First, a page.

Running proves to be an effective form of therapy for teen with autism

New York – A teenager with autism is showing significant improvement both socially and behaviourally

after joining an area running group.


Dusty Sweeny has been severely impacted by ASD and faces numerous challenges as result of the

symptoms that are inherent to the disorder.  However, according to his mother, running has enabled him  to focus his energy on a productive activity in addition to enjoying a healthier lifestyle.

The running group Dusty participates in is operated by Achilles International, an organization that provides programming for children with intellectual and developmental disabilities and related disorders. The success of the program prompted the development of initiatives geared towards ascertaining the extent to which physical activity can effectively mitigate the symptoms of autism.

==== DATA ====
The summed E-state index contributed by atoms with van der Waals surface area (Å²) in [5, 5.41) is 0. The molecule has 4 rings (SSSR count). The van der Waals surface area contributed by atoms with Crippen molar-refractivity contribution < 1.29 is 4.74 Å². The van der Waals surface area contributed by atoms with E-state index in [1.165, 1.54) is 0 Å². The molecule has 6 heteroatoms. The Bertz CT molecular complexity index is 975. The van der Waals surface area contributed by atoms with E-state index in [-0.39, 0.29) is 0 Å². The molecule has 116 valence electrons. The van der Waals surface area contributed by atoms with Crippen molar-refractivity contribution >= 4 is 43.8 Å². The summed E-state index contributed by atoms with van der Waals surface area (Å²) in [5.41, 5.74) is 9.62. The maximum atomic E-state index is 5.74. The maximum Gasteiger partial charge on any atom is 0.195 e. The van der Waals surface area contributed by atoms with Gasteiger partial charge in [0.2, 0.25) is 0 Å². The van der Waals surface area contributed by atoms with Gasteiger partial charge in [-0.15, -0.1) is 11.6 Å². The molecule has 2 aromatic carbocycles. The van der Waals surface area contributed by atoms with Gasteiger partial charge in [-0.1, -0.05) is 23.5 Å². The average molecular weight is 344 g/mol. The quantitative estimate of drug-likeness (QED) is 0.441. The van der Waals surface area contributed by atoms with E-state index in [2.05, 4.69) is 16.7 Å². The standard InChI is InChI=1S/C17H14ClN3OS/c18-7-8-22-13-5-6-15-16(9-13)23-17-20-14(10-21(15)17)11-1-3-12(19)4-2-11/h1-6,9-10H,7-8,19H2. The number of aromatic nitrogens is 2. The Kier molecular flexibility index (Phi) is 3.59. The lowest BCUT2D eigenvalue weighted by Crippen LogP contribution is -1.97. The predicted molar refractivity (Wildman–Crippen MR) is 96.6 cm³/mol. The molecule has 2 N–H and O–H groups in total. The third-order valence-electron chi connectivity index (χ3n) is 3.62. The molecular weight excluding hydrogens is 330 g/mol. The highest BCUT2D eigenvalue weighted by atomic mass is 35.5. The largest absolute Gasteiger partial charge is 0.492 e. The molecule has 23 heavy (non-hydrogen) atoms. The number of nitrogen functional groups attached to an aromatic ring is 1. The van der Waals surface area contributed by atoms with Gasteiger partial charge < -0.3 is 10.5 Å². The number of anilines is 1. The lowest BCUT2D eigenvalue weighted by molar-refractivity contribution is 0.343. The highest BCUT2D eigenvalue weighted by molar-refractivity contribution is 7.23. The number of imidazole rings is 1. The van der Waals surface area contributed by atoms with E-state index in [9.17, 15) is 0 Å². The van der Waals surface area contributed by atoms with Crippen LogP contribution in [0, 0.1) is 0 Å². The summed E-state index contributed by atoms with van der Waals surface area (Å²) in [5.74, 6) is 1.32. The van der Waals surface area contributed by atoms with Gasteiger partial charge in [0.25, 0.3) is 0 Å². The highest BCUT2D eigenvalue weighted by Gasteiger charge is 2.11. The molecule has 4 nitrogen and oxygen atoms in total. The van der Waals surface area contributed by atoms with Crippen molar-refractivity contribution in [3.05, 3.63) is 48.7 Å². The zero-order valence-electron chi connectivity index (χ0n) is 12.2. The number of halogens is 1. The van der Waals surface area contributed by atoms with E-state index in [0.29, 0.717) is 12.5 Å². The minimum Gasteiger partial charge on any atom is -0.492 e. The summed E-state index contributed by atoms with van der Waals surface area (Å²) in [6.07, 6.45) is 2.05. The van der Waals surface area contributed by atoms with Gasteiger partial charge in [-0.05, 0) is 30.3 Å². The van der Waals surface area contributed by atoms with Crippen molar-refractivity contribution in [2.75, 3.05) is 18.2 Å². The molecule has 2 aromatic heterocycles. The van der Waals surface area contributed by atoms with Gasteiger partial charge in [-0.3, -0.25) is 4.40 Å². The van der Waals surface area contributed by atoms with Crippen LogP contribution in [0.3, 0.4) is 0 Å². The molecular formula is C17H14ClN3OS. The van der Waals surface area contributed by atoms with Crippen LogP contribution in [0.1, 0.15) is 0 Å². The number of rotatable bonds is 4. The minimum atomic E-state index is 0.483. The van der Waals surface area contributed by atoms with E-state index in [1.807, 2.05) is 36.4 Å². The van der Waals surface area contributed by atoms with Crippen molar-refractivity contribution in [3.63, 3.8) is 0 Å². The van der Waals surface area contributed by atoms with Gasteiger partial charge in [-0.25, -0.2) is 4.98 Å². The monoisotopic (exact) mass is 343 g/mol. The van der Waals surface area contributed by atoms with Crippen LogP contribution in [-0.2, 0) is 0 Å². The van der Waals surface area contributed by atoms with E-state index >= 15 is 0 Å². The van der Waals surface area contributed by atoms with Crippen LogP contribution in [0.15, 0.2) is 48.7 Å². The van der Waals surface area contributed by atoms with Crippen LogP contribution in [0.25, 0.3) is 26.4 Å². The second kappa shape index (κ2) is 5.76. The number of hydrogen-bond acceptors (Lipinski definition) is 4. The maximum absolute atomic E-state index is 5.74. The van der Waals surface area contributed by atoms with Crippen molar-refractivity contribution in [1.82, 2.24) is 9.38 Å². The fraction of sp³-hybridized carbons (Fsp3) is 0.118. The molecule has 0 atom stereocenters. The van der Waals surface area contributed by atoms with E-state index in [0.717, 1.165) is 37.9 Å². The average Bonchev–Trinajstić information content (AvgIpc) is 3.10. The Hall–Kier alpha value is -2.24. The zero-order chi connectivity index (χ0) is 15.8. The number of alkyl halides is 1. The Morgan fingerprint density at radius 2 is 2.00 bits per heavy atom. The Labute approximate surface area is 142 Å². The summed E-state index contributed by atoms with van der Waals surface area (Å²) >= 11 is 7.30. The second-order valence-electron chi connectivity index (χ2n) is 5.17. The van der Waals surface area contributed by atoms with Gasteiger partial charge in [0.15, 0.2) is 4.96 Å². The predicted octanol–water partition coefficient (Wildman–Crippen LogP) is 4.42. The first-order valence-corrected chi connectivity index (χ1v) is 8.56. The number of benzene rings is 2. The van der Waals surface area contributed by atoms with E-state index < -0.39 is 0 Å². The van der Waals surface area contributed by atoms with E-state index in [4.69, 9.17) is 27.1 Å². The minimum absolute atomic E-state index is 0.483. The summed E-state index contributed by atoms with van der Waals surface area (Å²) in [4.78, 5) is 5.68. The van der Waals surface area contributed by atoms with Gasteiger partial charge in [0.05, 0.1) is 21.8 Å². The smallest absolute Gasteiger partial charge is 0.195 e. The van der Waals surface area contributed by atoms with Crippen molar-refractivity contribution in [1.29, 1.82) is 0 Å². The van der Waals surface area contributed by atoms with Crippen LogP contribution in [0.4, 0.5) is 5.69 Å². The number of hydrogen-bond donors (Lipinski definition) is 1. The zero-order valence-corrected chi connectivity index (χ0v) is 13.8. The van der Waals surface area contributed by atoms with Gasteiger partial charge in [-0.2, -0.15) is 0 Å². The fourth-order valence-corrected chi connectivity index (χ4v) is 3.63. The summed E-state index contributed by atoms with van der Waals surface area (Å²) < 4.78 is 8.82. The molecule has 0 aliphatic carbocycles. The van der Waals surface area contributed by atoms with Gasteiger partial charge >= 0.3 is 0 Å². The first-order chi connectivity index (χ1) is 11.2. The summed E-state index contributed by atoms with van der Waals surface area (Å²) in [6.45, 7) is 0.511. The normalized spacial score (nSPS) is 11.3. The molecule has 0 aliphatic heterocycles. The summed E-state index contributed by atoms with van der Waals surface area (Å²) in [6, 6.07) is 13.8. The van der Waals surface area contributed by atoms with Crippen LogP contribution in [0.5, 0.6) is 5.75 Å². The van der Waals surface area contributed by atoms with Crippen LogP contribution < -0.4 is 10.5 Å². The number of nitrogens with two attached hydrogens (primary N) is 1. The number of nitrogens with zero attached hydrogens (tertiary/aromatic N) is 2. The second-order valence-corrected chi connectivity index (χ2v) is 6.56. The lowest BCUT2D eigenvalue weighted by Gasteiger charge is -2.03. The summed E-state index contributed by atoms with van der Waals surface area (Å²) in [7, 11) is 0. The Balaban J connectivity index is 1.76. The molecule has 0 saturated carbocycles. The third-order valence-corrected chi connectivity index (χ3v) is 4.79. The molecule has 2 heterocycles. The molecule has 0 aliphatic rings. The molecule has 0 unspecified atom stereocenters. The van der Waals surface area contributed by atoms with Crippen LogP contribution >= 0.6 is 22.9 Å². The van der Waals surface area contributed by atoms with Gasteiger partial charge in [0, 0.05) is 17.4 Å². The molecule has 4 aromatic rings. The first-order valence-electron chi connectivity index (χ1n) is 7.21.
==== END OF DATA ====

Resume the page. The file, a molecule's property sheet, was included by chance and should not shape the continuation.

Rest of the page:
The organization has now partnered with Cigna Foundation to embark on a study in order to determine a possible correlation. Karen Cierzan, vice president for Behavioural Operations at Cigna says:


“We look at eye contact during the activity and immediately following. Did it last after stopping

physical activity?”


The hope is that these efforts will assist in the adoption of an active lifestyle for Dusty and other members of the ASD community,  ultimately enabling them to reach their full potential in every facet of their lives.